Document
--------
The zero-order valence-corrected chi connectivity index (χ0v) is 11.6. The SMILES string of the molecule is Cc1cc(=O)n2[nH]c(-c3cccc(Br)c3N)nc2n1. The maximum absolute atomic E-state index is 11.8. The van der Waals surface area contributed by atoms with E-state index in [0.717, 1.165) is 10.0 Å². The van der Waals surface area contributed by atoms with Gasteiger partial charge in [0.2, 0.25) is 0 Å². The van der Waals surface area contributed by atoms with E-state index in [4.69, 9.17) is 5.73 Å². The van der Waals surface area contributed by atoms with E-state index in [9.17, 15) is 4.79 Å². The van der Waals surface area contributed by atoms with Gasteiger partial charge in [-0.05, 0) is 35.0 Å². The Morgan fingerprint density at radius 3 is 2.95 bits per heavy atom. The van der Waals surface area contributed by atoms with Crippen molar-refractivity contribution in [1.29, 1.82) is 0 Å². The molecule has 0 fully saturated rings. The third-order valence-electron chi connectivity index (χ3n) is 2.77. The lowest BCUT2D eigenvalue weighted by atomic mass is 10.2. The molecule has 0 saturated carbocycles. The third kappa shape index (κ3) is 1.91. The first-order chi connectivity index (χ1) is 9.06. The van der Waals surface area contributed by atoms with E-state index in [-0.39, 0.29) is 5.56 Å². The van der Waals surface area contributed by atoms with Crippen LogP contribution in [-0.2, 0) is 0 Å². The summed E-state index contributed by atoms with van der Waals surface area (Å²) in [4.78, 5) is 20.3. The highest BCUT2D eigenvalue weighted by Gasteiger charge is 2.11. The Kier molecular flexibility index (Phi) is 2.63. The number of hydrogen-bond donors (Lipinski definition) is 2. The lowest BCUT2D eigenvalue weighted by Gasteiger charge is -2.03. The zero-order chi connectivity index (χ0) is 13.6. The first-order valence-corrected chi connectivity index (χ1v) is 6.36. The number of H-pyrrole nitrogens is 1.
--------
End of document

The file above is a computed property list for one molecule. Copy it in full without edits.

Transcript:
The zero-order valence-corrected chi connectivity index (χ0v) is 11.6. The SMILES string of the molecule is Cc1cc(=O)n2[nH]c(-c3cccc(Br)c3N)nc2n1. The maximum absolute atomic E-state index is 11.8. The van der Waals surface area contributed by atoms with E-state index in [0.717, 1.165) is 10.0 Å². The van der Waals surface area contributed by atoms with Gasteiger partial charge in [0.2, 0.25) is 0 Å². The van der Waals surface area contributed by atoms with E-state index in [4.69, 9.17) is 5.73 Å². The van der Waals surface area contributed by atoms with E-state index in [9.17, 15) is 4.79 Å². The van der Waals surface area contributed by atoms with Gasteiger partial charge in [-0.05, 0) is 35.0 Å². The Morgan fingerprint density at radius 3 is 2.95 bits per heavy atom. The van der Waals surface area contributed by atoms with Crippen molar-refractivity contribution in [1.29, 1.82) is 0 Å². The molecule has 0 fully saturated rings. The third-order valence-electron chi connectivity index (χ3n) is 2.77. The lowest BCUT2D eigenvalue weighted by atomic mass is 10.2. The molecule has 0 saturated carbocycles. The third kappa shape index (κ3) is 1.91. The first-order chi connectivity index (χ1) is 9.06. The van der Waals surface area contributed by atoms with E-state index in [-0.39, 0.29) is 5.56 Å². The van der Waals surface area contributed by atoms with Crippen LogP contribution in [-0.2, 0) is 0 Å². The summed E-state index contributed by atoms with van der Waals surface area (Å²) in [4.78, 5) is 20.3. The highest BCUT2D eigenvalue weighted by Gasteiger charge is 2.11. The Kier molecular flexibility index (Phi) is 2.63. The number of hydrogen-bond donors (Lipinski definition) is 2. The lowest BCUT2D eigenvalue weighted by Gasteiger charge is -2.03. The zero-order chi connectivity index (χ0) is 13.6. The first-order valence-corrected chi connectivity index (χ1v) is 6.36. The number of H-pyrrole nitrogens is 1.